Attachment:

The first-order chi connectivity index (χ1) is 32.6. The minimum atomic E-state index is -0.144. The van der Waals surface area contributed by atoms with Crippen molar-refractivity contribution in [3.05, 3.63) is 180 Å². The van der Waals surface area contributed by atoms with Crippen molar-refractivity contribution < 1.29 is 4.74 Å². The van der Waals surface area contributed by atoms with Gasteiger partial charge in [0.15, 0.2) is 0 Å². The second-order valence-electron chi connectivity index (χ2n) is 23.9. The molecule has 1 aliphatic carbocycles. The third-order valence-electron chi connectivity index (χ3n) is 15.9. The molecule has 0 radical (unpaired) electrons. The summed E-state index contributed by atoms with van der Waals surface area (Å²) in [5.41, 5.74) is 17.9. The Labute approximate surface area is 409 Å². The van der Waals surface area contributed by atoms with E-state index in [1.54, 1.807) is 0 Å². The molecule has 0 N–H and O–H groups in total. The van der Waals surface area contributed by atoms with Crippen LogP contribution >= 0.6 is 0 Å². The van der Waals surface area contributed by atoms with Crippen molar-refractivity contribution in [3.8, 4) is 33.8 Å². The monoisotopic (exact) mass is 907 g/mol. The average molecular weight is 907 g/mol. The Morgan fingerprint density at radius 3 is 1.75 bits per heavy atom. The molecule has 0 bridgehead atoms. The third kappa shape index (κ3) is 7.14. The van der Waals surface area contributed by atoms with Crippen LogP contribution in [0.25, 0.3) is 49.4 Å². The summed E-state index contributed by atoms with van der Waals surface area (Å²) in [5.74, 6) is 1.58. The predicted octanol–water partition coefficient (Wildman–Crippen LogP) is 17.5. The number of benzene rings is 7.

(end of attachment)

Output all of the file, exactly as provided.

The first-order chi connectivity index (χ1) is 32.6. The minimum atomic E-state index is -0.144. The van der Waals surface area contributed by atoms with Crippen molar-refractivity contribution in [3.05, 3.63) is 180 Å². The van der Waals surface area contributed by atoms with Crippen molar-refractivity contribution < 1.29 is 4.74 Å². The van der Waals surface area contributed by atoms with Gasteiger partial charge in [0.15, 0.2) is 0 Å². The second-order valence-electron chi connectivity index (χ2n) is 23.9. The molecule has 1 aliphatic carbocycles. The third-order valence-electron chi connectivity index (χ3n) is 15.9. The molecule has 0 radical (unpaired) electrons. The summed E-state index contributed by atoms with van der Waals surface area (Å²) in [5.41, 5.74) is 17.9. The Labute approximate surface area is 409 Å². The van der Waals surface area contributed by atoms with E-state index in [1.54, 1.807) is 0 Å². The molecule has 0 N–H and O–H groups in total. The van der Waals surface area contributed by atoms with Crippen LogP contribution >= 0.6 is 0 Å². The van der Waals surface area contributed by atoms with Crippen molar-refractivity contribution in [3.8, 4) is 33.8 Å². The monoisotopic (exact) mass is 907 g/mol. The average molecular weight is 907 g/mol. The Morgan fingerprint density at radius 3 is 1.75 bits per heavy atom. The molecule has 0 bridgehead atoms. The third kappa shape index (κ3) is 7.14. The van der Waals surface area contributed by atoms with Crippen LogP contribution in [0.25, 0.3) is 49.4 Å². The summed E-state index contributed by atoms with van der Waals surface area (Å²) in [5.74, 6) is 1.58. The predicted octanol–water partition coefficient (Wildman–Crippen LogP) is 17.5. The number of benzene rings is 7.